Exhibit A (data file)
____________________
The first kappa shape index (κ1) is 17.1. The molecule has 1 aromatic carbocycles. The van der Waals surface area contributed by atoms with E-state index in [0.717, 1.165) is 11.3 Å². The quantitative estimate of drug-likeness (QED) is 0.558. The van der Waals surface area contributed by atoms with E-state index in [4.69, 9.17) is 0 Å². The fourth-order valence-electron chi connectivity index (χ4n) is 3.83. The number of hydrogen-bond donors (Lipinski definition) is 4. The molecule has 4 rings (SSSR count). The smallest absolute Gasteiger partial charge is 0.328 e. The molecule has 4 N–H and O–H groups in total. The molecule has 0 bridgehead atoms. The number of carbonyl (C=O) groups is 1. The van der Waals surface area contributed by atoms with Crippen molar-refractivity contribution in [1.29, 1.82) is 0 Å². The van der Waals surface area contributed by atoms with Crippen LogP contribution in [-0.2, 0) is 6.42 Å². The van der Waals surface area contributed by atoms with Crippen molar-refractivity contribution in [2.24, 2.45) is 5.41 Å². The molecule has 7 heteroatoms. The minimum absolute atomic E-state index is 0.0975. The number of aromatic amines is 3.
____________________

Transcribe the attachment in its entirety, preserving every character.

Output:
The first kappa shape index (κ1) is 17.1. The molecule has 1 aromatic carbocycles. The van der Waals surface area contributed by atoms with E-state index in [0.717, 1.165) is 11.3 Å². The quantitative estimate of drug-likeness (QED) is 0.558. The van der Waals surface area contributed by atoms with E-state index in [4.69, 9.17) is 0 Å². The fourth-order valence-electron chi connectivity index (χ4n) is 3.83. The number of hydrogen-bond donors (Lipinski definition) is 4. The molecule has 4 rings (SSSR count). The smallest absolute Gasteiger partial charge is 0.328 e. The molecule has 4 N–H and O–H groups in total. The molecule has 0 bridgehead atoms. The number of carbonyl (C=O) groups is 1. The van der Waals surface area contributed by atoms with Crippen molar-refractivity contribution in [1.29, 1.82) is 0 Å². The van der Waals surface area contributed by atoms with Crippen LogP contribution in [-0.2, 0) is 6.42 Å². The van der Waals surface area contributed by atoms with Crippen molar-refractivity contribution in [2.24, 2.45) is 5.41 Å². The molecule has 7 heteroatoms. The minimum absolute atomic E-state index is 0.0975. The number of aromatic amines is 3.